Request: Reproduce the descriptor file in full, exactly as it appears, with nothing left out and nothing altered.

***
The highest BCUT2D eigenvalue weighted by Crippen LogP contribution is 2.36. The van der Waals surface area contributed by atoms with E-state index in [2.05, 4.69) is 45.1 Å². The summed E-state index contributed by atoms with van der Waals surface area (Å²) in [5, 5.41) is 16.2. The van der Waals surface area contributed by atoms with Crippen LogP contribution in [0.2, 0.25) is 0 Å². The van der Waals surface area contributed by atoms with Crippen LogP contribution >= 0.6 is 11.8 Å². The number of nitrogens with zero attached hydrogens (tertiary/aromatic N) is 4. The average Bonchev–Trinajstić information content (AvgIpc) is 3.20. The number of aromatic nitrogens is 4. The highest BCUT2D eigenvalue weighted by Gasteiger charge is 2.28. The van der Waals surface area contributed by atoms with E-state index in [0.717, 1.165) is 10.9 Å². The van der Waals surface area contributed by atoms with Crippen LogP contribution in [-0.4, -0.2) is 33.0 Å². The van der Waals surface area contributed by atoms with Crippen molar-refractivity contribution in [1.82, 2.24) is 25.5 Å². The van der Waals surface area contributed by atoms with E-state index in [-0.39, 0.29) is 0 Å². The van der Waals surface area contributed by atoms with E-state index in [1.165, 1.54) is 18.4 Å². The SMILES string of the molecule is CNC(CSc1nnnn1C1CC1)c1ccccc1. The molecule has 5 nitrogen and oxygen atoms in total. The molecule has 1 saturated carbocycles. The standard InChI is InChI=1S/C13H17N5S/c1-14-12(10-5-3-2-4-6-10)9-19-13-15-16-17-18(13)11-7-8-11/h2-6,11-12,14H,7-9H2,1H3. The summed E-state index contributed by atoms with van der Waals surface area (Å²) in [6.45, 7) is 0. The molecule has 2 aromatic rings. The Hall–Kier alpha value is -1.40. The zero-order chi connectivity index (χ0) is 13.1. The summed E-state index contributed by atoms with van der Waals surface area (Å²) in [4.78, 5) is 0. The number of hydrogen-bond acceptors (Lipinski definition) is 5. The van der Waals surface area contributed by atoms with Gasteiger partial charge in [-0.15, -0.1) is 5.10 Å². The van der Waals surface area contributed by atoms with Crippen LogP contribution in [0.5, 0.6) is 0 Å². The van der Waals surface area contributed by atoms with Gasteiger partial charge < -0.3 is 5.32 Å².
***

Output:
The highest BCUT2D eigenvalue weighted by Crippen LogP contribution is 2.36. The van der Waals surface area contributed by atoms with E-state index in [2.05, 4.69) is 45.1 Å². The summed E-state index contributed by atoms with van der Waals surface area (Å²) in [5, 5.41) is 16.2. The van der Waals surface area contributed by atoms with Crippen LogP contribution in [0.2, 0.25) is 0 Å². The van der Waals surface area contributed by atoms with Crippen LogP contribution >= 0.6 is 11.8 Å². The number of nitrogens with zero attached hydrogens (tertiary/aromatic N) is 4. The average Bonchev–Trinajstić information content (AvgIpc) is 3.20. The number of aromatic nitrogens is 4. The highest BCUT2D eigenvalue weighted by Gasteiger charge is 2.28. The van der Waals surface area contributed by atoms with E-state index in [0.717, 1.165) is 10.9 Å². The van der Waals surface area contributed by atoms with Crippen LogP contribution in [-0.4, -0.2) is 33.0 Å². The van der Waals surface area contributed by atoms with Crippen molar-refractivity contribution in [1.82, 2.24) is 25.5 Å². The van der Waals surface area contributed by atoms with E-state index in [-0.39, 0.29) is 0 Å². The van der Waals surface area contributed by atoms with E-state index in [1.165, 1.54) is 18.4 Å². The SMILES string of the molecule is CNC(CSc1nnnn1C1CC1)c1ccccc1. The molecule has 5 nitrogen and oxygen atoms in total. The molecule has 1 saturated carbocycles. The standard InChI is InChI=1S/C13H17N5S/c1-14-12(10-5-3-2-4-6-10)9-19-13-15-16-17-18(13)11-7-8-11/h2-6,11-12,14H,7-9H2,1H3. The summed E-state index contributed by atoms with van der Waals surface area (Å²) in [6.45, 7) is 0. The molecule has 2 aromatic rings. The Hall–Kier alpha value is -1.40. The zero-order chi connectivity index (χ0) is 13.1. The summed E-state index contributed by atoms with van der Waals surface area (Å²) in [4.78, 5) is 0. The number of hydrogen-bond acceptors (Lipinski definition) is 5. The van der Waals surface area contributed by atoms with Gasteiger partial charge in [-0.15, -0.1) is 5.10 Å². The van der Waals surface area contributed by atoms with Crippen LogP contribution in [0.5, 0.6) is 0 Å². The van der Waals surface area contributed by atoms with Gasteiger partial charge < -0.3 is 5.32 Å².